Hacking a Linux PC is as easy as pressing backspace 28 times

Contrary to what we have seen on mobile devices in recent years, it’s not that often that someone devises a way to bypass the login screen on a desktop operating system. However, that is what two security researchers have recently discovered in several flavours of Linux.

The researchers found that pressing the backspace key 28 times would allow an attacker to trigger a bug in the Grub2 bootloader, which is in use on vulnerable systems. When activated, the bug allows an attacker to access the “Grub rescue shell.” From the rescue shell it is possible to access or modify files, install malware or complete any number of other malicious activities.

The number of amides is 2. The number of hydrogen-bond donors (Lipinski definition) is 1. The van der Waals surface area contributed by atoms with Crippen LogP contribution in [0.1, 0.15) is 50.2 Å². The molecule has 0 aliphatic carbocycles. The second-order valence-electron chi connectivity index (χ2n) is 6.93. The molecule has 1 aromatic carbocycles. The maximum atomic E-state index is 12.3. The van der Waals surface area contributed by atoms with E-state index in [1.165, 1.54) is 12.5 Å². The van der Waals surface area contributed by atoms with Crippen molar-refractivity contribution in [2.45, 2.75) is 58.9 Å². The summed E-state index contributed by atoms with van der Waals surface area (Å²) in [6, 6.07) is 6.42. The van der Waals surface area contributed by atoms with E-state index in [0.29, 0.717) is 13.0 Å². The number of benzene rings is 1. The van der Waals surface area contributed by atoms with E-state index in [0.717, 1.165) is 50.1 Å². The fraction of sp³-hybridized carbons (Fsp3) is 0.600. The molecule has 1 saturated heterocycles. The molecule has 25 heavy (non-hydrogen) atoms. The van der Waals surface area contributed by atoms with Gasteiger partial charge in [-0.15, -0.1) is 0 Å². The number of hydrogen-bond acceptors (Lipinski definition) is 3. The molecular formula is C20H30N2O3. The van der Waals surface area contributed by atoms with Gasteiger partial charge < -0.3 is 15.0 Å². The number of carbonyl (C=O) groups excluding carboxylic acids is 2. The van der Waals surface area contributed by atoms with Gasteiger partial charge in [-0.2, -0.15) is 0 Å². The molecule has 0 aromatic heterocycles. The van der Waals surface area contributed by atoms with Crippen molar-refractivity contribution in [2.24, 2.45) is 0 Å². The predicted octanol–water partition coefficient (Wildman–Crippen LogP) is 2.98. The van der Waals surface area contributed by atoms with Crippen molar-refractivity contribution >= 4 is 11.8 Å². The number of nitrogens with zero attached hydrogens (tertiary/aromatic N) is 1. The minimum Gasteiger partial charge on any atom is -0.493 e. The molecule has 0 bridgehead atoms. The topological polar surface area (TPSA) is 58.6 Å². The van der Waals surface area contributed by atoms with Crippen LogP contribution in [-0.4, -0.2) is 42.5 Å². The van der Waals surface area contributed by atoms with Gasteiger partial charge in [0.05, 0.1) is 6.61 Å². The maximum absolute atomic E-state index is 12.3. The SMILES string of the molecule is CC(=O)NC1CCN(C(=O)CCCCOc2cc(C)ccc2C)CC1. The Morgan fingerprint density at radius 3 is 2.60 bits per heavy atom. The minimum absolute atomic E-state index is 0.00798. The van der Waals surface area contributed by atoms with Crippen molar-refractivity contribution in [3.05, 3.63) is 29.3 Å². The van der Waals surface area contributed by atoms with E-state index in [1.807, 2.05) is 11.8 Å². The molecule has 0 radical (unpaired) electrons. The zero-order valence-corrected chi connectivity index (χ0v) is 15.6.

The researchers found the bug after examining the code of the bootloader. They determined that the number of backspace presses is the only input controllable by the user that could trigger the bug.

Security experts were surprised that the bug existed. Dan Guido of security firm Trail of Bits said:

It is irresponsible for grub to lack decades-old exploit mitigations like stack cookies that could have addressed this issue

As for the fix: The researchers also took care of this. They developed a patch that fixes the code error that triggered the bug to occur. Alongside this fix, major Linux distributions such as Ubuntu, Red Hat and Debian have all released fixes too.

Source: Motherboard

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